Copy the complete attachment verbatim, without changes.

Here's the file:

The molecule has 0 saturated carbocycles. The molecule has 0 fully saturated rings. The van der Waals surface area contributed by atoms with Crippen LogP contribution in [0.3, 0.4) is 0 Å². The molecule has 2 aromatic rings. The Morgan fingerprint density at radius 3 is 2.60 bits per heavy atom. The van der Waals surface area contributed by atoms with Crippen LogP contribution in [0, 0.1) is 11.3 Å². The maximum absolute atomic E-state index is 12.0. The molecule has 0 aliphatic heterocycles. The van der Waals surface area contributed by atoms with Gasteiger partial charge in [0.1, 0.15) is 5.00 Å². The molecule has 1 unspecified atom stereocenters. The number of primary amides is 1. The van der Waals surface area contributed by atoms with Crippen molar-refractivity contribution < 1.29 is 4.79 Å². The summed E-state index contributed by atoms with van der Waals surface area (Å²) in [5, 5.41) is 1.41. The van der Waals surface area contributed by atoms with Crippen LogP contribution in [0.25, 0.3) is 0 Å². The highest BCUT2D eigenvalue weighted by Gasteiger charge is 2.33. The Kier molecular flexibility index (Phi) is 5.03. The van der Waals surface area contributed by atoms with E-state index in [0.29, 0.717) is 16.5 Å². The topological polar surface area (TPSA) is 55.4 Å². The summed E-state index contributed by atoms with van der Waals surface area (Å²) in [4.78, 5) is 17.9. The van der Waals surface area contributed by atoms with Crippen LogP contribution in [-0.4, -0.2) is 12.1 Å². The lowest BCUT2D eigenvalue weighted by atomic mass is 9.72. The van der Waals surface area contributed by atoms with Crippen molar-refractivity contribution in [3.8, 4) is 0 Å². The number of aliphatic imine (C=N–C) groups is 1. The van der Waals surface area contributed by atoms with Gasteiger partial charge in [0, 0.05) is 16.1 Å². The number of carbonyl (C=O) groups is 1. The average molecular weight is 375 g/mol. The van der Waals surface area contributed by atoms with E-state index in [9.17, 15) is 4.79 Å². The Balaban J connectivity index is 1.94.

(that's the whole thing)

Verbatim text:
The molecule has 0 saturated carbocycles. The molecule has 0 fully saturated rings. The van der Waals surface area contributed by atoms with Crippen LogP contribution in [0.3, 0.4) is 0 Å². The molecule has 2 aromatic rings. The Morgan fingerprint density at radius 3 is 2.60 bits per heavy atom. The van der Waals surface area contributed by atoms with Crippen LogP contribution in [0, 0.1) is 11.3 Å². The maximum absolute atomic E-state index is 12.0. The molecule has 0 aliphatic heterocycles. The van der Waals surface area contributed by atoms with Gasteiger partial charge in [0.1, 0.15) is 5.00 Å². The molecule has 1 unspecified atom stereocenters. The number of primary amides is 1. The van der Waals surface area contributed by atoms with Crippen molar-refractivity contribution < 1.29 is 4.79 Å². The summed E-state index contributed by atoms with van der Waals surface area (Å²) in [5, 5.41) is 1.41. The van der Waals surface area contributed by atoms with Crippen LogP contribution in [0.25, 0.3) is 0 Å². The highest BCUT2D eigenvalue weighted by Gasteiger charge is 2.33. The Kier molecular flexibility index (Phi) is 5.03. The van der Waals surface area contributed by atoms with E-state index in [0.29, 0.717) is 16.5 Å². The topological polar surface area (TPSA) is 55.4 Å². The summed E-state index contributed by atoms with van der Waals surface area (Å²) in [4.78, 5) is 17.9. The van der Waals surface area contributed by atoms with Crippen LogP contribution in [-0.4, -0.2) is 12.1 Å². The lowest BCUT2D eigenvalue weighted by atomic mass is 9.72. The van der Waals surface area contributed by atoms with Crippen molar-refractivity contribution in [3.8, 4) is 0 Å². The number of aliphatic imine (C=N–C) groups is 1. The van der Waals surface area contributed by atoms with Gasteiger partial charge in [0, 0.05) is 16.1 Å². The number of carbonyl (C=O) groups is 1. The average molecular weight is 375 g/mol. The van der Waals surface area contributed by atoms with E-state index in [9.17, 15) is 4.79 Å². The Balaban J connectivity index is 1.94.